Antenatal care packages with reduced visits and perinatal mortality: a secondary analysis of the WHO Antenatal Care Trial by Joshua P Vogel( )

1 edition published in 2013 in English and held by 2 WorldCat member libraries worldwide

Are women and providers satisfied with antenatal care? Views on a standard and a simplified, evidence-based model of care in four developing countries by Ana Langer( )

1 edition published in 2002 in English and held by 2 WorldCat member libraries worldwide

Prevention of postpartum haemorrhage: a distributional approach for analysis by Gilda Piaggio( )

1 edition published in 2018 in English and held by 2 WorldCat member libraries worldwide

WHO systematic review of maternal mortality and morbidity: methodological issues and challenges by A. Metin Gülmezoglu( )

1 edition published in 2004 in English and held by 2 WorldCat member libraries worldwide

The prevalence of stillbirths: a systematic review by Lale Say( )

1 edition published in 2006 in English and held by 2 WorldCat member libraries worldwide

Statistical problems in reproductive health( Book )

1 edition published in 2001 in English and held by 1 WorldCat member library worldwide

Effect of early tranexamic acid administration on mortality, hysterectomy, and other morbidities in women with post-partum haemorrhage (WOMAN): an international, randomised, double-blind, placebo-controlled trial( )

1 edition published in 2017 in English and held by 1 WorldCat member library worldwide

Background: Post-partum haemorrhage is the leading cause of maternal death worldwide. Early administration of tranexamic acid reduces deaths due to bleeding in trauma patients. We aimed to assess the effects of early administration of tranexamic acid on death, hysterectomy, and other relevant outcomes in women with post-partum haemorrhage. Methods: In this randomised, double-blind, placebo-controlled trial, we recruited women aged 16 years and older with a clinical diagnosis of post-partum haemorrhage after a vaginal birth or caesarean section from 193 hospitals in 21 countries. We randomly assigned women to receive either 1 g intravenous tranexamic acid or matching placebo in addition to usual care. If bleeding continued after 30 min, or stopped and restarted within 24 h of the first dose, a second dose of 1 g of tranexamic acid or placebo could be given. Patients were assigned by selection of a numbered treatment pack from a box containing eight numbered packs that were identical apart from the pack number. Participants, care givers, and those assessing outcomes were masked to allocation. We originally planned to enrol 15 000 women with a composite primary endpoint of death from all-causes or hysterectomy within 42 days of giving birth. However, during the trial it became apparent that the decision to conduct a hysterectomy was often made at the same time as randomisation. Although tranexamic acid could influence the risk of death in these cases, it could not affect the risk of hysterectomy. We therefore increased the sample size from 15 000 to 20 000 women in order to estimate the effect of tranexamic acid on the risk of death from post-partum haemorrhage. All analyses were done on an intention-to-treat basis. This trial is registered with ISRCTN76912190 (Dec 8, 2008);ClinicalTrials.gov, numberNCT00872469 ; and PACTR201007000192283. Findings: Between March, 2010, and April, 2016, 20 060 women were enrolled and randomly assigned to receive tranexamic acid (n=10 051) or placebo (n=10 009), of whom 10 036 and 9985, respectively, were included in the analysis. Death due to bleeding was significantly reduced in women given tranexamic acid (155 [1·5%] of 10 036 patients vs 191 [1·9%] of 9985 in the placebo group, risk ratio [RR] 0·81, 95% CI 0·65-1·00; p=0·045), especially in women given treatment within 3 h of giving birth (89 [1·2%] in the tranexamic acid group vs 127 [1·7%] in the placebo group, RR 0·69, 95% CI 0·52-0·91; p=0·008). All other causes of death did not differ significantly by group. Hysterectomy was not reduced with tranexamic acid (358 [3·6%] patients in the tranexamic acid group vs 351 [3·5%] in the placebo group, RR 1·02, 95% CI 0·88-1·07; p=0·84). The composite primary endpoint of death from all causes or hysterectomy was not reduced with tranexamic acid (534 [5·3%] deaths or hysterectomies in the tranexamic acid group vs 546 [5·5%] in the placebo group, RR 0·97, 95% CI 0·87-1·09; p=0·65). Adverse events (including thromboembolic events) did not differ significantly in the tranexamic acid versus placebo group. Interpretation: Tranexamic acid reduces death due to bleeding in women with post-partum haemorrhage with no adverse effects. When used as a treatment for postpartum haemorrhage, tranexamic acid should be given as soon as possible after bleeding onset. Funding: London School of Hygiene & Tropical Medicine, Pfizer, UK Department of Health, Wellcome Trust, and Bill & Melinda Gates Foundation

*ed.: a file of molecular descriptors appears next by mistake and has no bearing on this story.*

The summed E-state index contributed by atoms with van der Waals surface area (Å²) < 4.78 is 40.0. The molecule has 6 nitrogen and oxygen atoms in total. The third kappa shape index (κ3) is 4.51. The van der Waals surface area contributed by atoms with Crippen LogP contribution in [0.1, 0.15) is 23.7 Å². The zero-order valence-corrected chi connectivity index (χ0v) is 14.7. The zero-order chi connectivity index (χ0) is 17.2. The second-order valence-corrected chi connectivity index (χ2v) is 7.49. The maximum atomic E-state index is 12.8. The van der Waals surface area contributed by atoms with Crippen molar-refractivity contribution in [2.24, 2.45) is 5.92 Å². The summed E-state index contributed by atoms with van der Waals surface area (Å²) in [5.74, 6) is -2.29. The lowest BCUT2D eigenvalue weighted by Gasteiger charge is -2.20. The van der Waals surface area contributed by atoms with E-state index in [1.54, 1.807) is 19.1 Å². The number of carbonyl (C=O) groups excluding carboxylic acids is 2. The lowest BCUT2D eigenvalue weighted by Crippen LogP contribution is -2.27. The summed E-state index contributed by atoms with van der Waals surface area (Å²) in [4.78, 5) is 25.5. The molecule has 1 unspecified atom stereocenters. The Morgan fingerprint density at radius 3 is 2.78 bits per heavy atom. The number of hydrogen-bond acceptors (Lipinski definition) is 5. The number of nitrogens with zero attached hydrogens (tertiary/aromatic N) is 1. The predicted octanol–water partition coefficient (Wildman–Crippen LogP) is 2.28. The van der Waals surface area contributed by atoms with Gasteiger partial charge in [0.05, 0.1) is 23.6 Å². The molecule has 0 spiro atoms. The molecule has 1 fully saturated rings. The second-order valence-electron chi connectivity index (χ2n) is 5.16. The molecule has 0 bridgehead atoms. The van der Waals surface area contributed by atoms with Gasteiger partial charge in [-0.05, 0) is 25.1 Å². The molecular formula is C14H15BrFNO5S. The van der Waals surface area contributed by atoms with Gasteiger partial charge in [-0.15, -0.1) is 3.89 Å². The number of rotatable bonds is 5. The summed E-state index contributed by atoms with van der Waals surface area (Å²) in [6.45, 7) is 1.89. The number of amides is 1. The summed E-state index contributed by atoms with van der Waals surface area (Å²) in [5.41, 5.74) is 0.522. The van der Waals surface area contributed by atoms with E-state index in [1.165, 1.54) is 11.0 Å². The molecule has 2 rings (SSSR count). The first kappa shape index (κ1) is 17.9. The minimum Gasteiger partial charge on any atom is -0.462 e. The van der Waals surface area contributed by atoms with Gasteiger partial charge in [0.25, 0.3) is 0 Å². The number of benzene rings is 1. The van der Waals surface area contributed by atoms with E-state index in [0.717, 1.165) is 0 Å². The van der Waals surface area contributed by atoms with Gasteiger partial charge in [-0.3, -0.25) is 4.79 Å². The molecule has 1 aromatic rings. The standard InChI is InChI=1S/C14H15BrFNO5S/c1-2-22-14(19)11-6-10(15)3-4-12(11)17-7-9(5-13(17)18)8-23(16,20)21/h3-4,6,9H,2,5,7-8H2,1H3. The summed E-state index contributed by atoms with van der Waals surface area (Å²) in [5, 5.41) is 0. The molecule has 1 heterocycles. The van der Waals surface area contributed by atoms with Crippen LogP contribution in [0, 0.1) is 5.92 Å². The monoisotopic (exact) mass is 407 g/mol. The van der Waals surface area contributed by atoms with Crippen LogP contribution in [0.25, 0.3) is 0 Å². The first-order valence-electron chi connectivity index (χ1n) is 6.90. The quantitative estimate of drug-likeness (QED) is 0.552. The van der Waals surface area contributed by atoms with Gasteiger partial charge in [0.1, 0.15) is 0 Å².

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English (13)